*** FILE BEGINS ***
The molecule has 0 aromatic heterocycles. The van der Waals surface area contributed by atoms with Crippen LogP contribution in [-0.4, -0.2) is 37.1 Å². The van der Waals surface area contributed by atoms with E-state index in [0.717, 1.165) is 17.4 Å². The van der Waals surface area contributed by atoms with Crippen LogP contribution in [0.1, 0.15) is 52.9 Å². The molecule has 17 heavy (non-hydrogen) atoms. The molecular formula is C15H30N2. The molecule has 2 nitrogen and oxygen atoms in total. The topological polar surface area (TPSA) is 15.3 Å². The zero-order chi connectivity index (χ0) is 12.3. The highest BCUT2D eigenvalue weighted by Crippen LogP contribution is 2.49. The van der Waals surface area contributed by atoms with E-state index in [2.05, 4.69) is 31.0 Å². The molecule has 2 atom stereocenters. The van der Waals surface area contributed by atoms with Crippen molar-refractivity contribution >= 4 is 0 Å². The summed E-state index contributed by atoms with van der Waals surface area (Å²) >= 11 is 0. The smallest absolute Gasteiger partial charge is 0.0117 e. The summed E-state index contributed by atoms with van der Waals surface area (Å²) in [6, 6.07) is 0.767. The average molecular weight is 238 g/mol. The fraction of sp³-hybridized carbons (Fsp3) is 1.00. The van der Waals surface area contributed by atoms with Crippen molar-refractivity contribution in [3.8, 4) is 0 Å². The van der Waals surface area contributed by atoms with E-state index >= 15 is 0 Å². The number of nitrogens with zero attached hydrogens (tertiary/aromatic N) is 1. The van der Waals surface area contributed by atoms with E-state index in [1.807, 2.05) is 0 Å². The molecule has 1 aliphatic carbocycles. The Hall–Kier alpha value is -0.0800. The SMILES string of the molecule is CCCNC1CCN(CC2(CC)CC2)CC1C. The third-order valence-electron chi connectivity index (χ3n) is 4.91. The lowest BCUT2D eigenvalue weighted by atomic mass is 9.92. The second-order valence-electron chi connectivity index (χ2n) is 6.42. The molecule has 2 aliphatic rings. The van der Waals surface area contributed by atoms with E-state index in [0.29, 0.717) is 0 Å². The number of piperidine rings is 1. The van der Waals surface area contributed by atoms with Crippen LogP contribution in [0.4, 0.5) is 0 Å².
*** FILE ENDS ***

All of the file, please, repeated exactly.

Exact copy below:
The molecule has 0 aromatic heterocycles. The van der Waals surface area contributed by atoms with Crippen LogP contribution in [-0.4, -0.2) is 37.1 Å². The van der Waals surface area contributed by atoms with E-state index in [0.717, 1.165) is 17.4 Å². The van der Waals surface area contributed by atoms with Crippen LogP contribution in [0.1, 0.15) is 52.9 Å². The molecule has 17 heavy (non-hydrogen) atoms. The molecular formula is C15H30N2. The molecule has 2 nitrogen and oxygen atoms in total. The topological polar surface area (TPSA) is 15.3 Å². The zero-order chi connectivity index (χ0) is 12.3. The highest BCUT2D eigenvalue weighted by Crippen LogP contribution is 2.49. The van der Waals surface area contributed by atoms with E-state index in [2.05, 4.69) is 31.0 Å². The molecule has 2 atom stereocenters. The van der Waals surface area contributed by atoms with Crippen molar-refractivity contribution >= 4 is 0 Å². The summed E-state index contributed by atoms with van der Waals surface area (Å²) >= 11 is 0. The smallest absolute Gasteiger partial charge is 0.0117 e. The summed E-state index contributed by atoms with van der Waals surface area (Å²) in [6, 6.07) is 0.767. The average molecular weight is 238 g/mol. The fraction of sp³-hybridized carbons (Fsp3) is 1.00. The van der Waals surface area contributed by atoms with Crippen molar-refractivity contribution in [3.8, 4) is 0 Å². The van der Waals surface area contributed by atoms with E-state index >= 15 is 0 Å². The number of nitrogens with zero attached hydrogens (tertiary/aromatic N) is 1. The van der Waals surface area contributed by atoms with E-state index in [1.807, 2.05) is 0 Å². The molecule has 1 aliphatic carbocycles. The Hall–Kier alpha value is -0.0800. The SMILES string of the molecule is CCCNC1CCN(CC2(CC)CC2)CC1C. The third-order valence-electron chi connectivity index (χ3n) is 4.91. The lowest BCUT2D eigenvalue weighted by atomic mass is 9.92. The second-order valence-electron chi connectivity index (χ2n) is 6.42. The molecule has 2 aliphatic rings. The van der Waals surface area contributed by atoms with E-state index in [0.29, 0.717) is 0 Å². The number of piperidine rings is 1. The van der Waals surface area contributed by atoms with Crippen LogP contribution in [0.4, 0.5) is 0 Å².